The Mannerist façade of the monastery
This monastery dedicated to St. Vincent dates from 1582, and has the world’s most extensive collection of baroque tiles in its richly-decorated cloisters. It includes a series of 38 panels illustrating the fables of La Fontaine, created by master Policarpo de Oliveira Bernardes between 1740 and 1750. Other panels depict scenes from the history of Portugal, including the siege of Lisbon in 1147.
La Fontaine's fables told on tile panels
There’s also an ancient cistern and the pantheon of the Bragança dynasty, which includes the marble tomb of Catherine of Bragança, the Portuguese princess who became the queen of England when she married King Charles II in 1662 (the borough of Queens, in New York, was named in her honor).
The pantheon of the Bragança dynasty
The main tomb, however, is that of Carlos I, the next-to-last king of Portugal, who was assassinated shortly before the country became a republic. It’s watched over by a life-size statue of a weeping woman, whose hands cover her face, meant to represent the nation’s grief or his widow.
The tiled interior of the monastery
The name “São Vicente de Fora” (“St. Vincent on the Outside”) refers to the fact that the original church, from 1147, was built outside the city walls. The site resulted from a vow that Portugal’s first king made, to build churches where Portuguese and northern European crusaders lay buried.
The rooftop of the monastery, offering views over Alfama
The monastery and its Italian mannerist style dates from the 1582 reconstruction by Spanish architect Juan Herrera, who designed the Escorial outside Madrid. It was only inaugurated in 1629, and later served as a model for Portuguese religious architecture, inspiring churches in the empire, from Brazil to Macau.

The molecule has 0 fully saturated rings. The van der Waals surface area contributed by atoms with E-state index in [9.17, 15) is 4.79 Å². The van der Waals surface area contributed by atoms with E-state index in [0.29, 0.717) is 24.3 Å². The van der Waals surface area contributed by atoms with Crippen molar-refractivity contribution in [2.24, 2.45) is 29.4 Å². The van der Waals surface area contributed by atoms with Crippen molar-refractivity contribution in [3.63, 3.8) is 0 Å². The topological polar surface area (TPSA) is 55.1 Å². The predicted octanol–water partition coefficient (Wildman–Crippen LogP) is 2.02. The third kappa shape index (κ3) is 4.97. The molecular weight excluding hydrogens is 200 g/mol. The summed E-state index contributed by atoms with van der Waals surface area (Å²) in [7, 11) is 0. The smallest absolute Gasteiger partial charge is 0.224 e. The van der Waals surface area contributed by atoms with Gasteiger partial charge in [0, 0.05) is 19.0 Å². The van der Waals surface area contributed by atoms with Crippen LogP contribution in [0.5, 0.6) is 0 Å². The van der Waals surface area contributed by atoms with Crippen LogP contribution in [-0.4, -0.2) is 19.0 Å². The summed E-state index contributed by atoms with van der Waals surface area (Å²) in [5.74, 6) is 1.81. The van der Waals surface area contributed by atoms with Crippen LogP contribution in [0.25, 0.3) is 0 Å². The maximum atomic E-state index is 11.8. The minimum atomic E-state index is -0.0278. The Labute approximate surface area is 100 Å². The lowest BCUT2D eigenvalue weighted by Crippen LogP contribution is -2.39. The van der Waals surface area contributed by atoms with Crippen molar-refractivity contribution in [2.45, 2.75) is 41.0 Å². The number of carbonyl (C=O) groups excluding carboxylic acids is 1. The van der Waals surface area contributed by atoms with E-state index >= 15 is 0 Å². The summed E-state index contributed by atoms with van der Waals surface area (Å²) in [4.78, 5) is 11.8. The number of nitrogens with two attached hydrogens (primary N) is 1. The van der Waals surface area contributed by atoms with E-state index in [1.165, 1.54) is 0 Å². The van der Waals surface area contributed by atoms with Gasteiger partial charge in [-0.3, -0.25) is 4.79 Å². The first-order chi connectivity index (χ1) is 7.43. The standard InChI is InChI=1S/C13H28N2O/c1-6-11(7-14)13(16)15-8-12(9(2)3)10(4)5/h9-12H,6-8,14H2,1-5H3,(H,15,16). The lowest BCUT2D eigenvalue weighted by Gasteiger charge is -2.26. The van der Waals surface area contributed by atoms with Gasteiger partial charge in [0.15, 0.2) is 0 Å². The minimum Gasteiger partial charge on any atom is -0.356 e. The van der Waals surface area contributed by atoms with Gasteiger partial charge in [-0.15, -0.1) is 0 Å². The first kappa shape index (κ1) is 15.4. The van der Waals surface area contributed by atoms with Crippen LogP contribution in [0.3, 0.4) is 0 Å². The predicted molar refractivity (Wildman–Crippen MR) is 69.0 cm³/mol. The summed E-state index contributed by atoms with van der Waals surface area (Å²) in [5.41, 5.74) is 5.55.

Church inside the monastery
It originally had a dome, but it collapsed on a crowd of worshippers in the 1755 earthquake. While the dome was never rebuilt, visitors can still get up close to the towers, by climbing to the rooftop, from where there’s a wonderful view of Alfama, the river and the National Pantheon.
How to Get to the São Vicente de Fora Monastery
Tram 28 stops right outside the monastery (the stop is “Voz do Operário”). You may also walk from Alfama, following the tram tracks from the Portas do Sol viewpoint. You may ride the tram for free with the Lisboa Card.
Largo de São Vicente, Alfama
Admission and Tickets to São Vicente de Fora Monastery
Admission is €4.00. It’s not included in the Lisboa Card.
It's closed on Mondays
Behind the monastery is the National Pantheon and the site of the flea market, which takes place on Tuesday and Saturday mornings. Following the tram tracks up the hill from the monastery is the Graça viewpoint, with one of the best views over Lisbon.
Where to Stay by the São Vicente de Fora Monastery
Casa dell’Arte Club House
You may wake up to views of the monastery (and the neighboring National Pantheon) at this art-filled hotel. Its romantic suites are behind Lisbon’s most beautiful tiled façade, and are also decorated with tile panels, in addition to paintings, sculptures and other objects collected around the world by the owner.